Them: "How was your course?"
Them: "What did you learn?"
Me: "Oh, lots of stuff."
Them: "Okay. Cool."
Though this is slightly exaggerated example, I often find it difficult to remember and describe what I have learned. When I leave a course, my brain feels full of new ideas and enthusiasm. But, by the next morning, I have usually returned to thinking about other things.
As a trainer, I don't want my course attendees to return to work and have the conversation I've described above. Instead I want them to be articulate and passionate. One of the ways that I have attempted this is using a cereal box course summary.
This is not an original idea. I heard about it from my colleague Ceedee Doyle, who had heard it from someone else, unfortunately I don't know the source. However, here's how it works.
Ask participants to construct a cereal box for everything they've learned on the course. What they have to put on the box will follow the same conventions as for a real packet of cereal.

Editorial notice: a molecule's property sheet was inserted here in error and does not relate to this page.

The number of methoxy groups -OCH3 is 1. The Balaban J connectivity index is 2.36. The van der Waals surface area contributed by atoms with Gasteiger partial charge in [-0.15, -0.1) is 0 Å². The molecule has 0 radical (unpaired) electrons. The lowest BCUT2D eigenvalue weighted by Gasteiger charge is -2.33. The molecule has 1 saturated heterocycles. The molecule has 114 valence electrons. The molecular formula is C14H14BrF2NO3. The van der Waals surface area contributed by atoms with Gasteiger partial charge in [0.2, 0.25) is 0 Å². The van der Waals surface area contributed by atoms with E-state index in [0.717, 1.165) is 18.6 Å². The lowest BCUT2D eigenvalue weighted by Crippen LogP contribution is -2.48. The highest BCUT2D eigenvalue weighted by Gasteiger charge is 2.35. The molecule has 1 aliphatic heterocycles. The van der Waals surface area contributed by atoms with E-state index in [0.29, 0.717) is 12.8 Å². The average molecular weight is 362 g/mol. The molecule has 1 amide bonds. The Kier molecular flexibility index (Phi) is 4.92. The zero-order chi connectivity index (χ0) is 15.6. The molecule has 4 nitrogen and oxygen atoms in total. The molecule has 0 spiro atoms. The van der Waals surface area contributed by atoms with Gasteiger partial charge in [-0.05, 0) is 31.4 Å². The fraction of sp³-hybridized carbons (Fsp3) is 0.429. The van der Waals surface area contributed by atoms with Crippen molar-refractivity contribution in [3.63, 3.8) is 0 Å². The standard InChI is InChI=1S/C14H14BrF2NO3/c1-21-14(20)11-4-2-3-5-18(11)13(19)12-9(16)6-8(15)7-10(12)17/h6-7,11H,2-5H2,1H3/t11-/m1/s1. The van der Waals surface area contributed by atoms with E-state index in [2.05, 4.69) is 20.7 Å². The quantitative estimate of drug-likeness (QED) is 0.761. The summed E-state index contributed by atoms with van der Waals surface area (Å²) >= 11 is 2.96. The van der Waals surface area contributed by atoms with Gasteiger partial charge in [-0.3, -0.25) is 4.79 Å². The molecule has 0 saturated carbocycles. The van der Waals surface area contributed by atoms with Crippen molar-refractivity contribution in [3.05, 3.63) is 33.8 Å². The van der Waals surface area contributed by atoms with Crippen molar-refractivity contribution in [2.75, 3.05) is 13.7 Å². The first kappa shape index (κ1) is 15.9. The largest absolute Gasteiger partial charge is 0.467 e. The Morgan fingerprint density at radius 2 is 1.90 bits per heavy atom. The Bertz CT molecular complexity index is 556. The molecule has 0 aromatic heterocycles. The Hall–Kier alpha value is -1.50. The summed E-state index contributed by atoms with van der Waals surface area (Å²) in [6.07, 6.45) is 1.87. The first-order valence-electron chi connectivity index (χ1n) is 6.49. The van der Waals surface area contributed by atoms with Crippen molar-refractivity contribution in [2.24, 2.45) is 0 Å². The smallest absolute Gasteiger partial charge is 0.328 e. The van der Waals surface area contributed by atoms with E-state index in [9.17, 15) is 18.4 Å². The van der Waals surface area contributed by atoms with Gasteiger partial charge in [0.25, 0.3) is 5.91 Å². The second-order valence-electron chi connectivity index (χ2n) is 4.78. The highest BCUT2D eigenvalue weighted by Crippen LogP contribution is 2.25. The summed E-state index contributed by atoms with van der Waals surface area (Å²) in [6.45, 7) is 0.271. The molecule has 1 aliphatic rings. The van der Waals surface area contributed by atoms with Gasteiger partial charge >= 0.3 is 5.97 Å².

The front of the box should show the name of the course, pictures, and a slogan.
The side of the box should list the ingredients of the course.
The back of the box should have highlights, reviews and testimonials.
I have used this activity during the last hour of a two day training course. The participants had 30 minutes to make their cereal box, then we spent 30 minutes sharing their creations, reflections and feedback on the course as a whole.
I found the cereal box course summary a creative and fun activity to finish off a course. People are relaxed and talkative as they work. The cereal box captures a positive and high-level view of the course overall, which creates a favourable tone to end on.
I also like including an opportunity for reflection as part of the course itself. One of our students summarised the benefit of this in their testimonial, saying "I especially liked the final summing up which made me realise how much I’d learned." 
Finally, this activity gives each participant something quirky and concrete to take back to work with them. The appearance of the cereal box on their desk may initiate conversations about the training they attended. The writing on the box should support the conversation. Their colleagues can see what they have learned, and the format in which the information is presented is reflective of the interactive and engaging training environment that we work hard to create.